The daily hostilities and the long series of great battles placed extraordinary demands upon these establishments, as did the results of exhaustion and malnutrition which became so evident in the winter of 1864-65. Medical officers were in short supply. The cheerful part of the hospital story was that hunger seems to have been kept at a distance. Early in the siege, wrote Dr. Claiborne, the hospital authorities would send wagons into the country to purchase chickens, veal, butter, and eggs.

He paid particular tribute to the foraging activities of Sergeant Joseph Todd. When Sergeant Todd went out with cotton and tobacco requisitioned from government supplies and came back with medicines and food, superiors did not choose to inquire too closely into the nature of the transactions. The inference is that he had been trading with the enemy. Such trade went on all during the war, more often for purposes of profiteering than keeping hospitals operating.

In so far as possible the hospitals kept their own sources of food on hand, as evidenced by a March 31, 1865 advertisement in The Express for a large red cow strayed or stolen from the Confederate States Hospital. Since the Battle of Five Forks would be raging the next day and the Army of Northern Virginia would be crossing over the Appomattox River bridges on the following day, it is unlikely that the sequence of events permitted the large red cow to get back to her proper place in the scheme of things.

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When the Union army entered Petersburg, a representative of Grant’s Petersburg Progress paid a visit to the Confederate States Hospital, on West Washington Street. He found it well adapted for hospital purposes. The upper story had been reserved for Federal patients. On the cots of the lower floor were 200 Confederate patients, most of whom had been wounded in the attack on Fort Stedman. Surgeon J. T. Kilby, the Confederate officer in charge, impressed the visitor as kind and wise.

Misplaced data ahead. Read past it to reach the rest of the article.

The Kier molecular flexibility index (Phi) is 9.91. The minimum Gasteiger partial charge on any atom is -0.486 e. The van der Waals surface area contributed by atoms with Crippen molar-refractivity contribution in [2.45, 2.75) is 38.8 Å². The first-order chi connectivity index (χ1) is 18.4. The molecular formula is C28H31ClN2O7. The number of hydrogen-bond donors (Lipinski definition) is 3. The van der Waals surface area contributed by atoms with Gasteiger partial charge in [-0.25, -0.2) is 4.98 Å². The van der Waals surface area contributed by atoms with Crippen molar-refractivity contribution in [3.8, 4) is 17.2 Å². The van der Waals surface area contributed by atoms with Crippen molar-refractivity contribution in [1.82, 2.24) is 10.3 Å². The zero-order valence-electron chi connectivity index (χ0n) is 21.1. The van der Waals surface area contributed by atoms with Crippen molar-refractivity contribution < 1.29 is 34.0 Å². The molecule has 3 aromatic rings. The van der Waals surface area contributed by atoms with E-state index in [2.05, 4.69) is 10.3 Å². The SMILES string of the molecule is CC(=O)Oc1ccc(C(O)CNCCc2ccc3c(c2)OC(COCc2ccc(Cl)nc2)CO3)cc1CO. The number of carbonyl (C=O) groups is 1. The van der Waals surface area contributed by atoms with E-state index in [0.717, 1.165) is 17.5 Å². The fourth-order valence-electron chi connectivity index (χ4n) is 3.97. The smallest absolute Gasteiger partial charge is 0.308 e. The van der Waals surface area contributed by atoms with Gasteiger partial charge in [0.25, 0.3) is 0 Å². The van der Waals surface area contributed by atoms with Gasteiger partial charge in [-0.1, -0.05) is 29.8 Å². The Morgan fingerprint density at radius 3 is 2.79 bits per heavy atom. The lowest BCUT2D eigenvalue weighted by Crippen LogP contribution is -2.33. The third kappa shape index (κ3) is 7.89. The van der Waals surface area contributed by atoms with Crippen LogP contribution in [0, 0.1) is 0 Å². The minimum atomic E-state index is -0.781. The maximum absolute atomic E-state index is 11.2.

“We rather enjoyed our visit and were received with gentlemanly respect,” concluded the reporter.

Any attempt to catalogue all of the structures which were used for hospital purposes during the campaign for Petersburg, necessarily would be doomed to failure. As the line of battle extended south and west of the city, county homes and churches suddenly became hospitals. In the city itself, as more formal facilities were taxed beyond capacity, many residences received patients. Relationships in a society in which relationship was not quickly forgotten, old friendships, and even business connections stemming from the city’s heyday in the commission trade seem to have entered into many of these arrangements. If matters did not go well, the patient might account for the less familiar name in the family square.

It would be exaggeration to say that all Petersburg became a hospital in 1864-65. It would be no exaggeration to say that a large part of it was converted to hospital purposes.1

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The Petersburg Progress-Index Siege of Petersburg Centennial Series, 1964-65:


  1. “A City Of Hospitals.” Petersburg Progress-Index.  May 6, 1964, p. 4, col. 1-2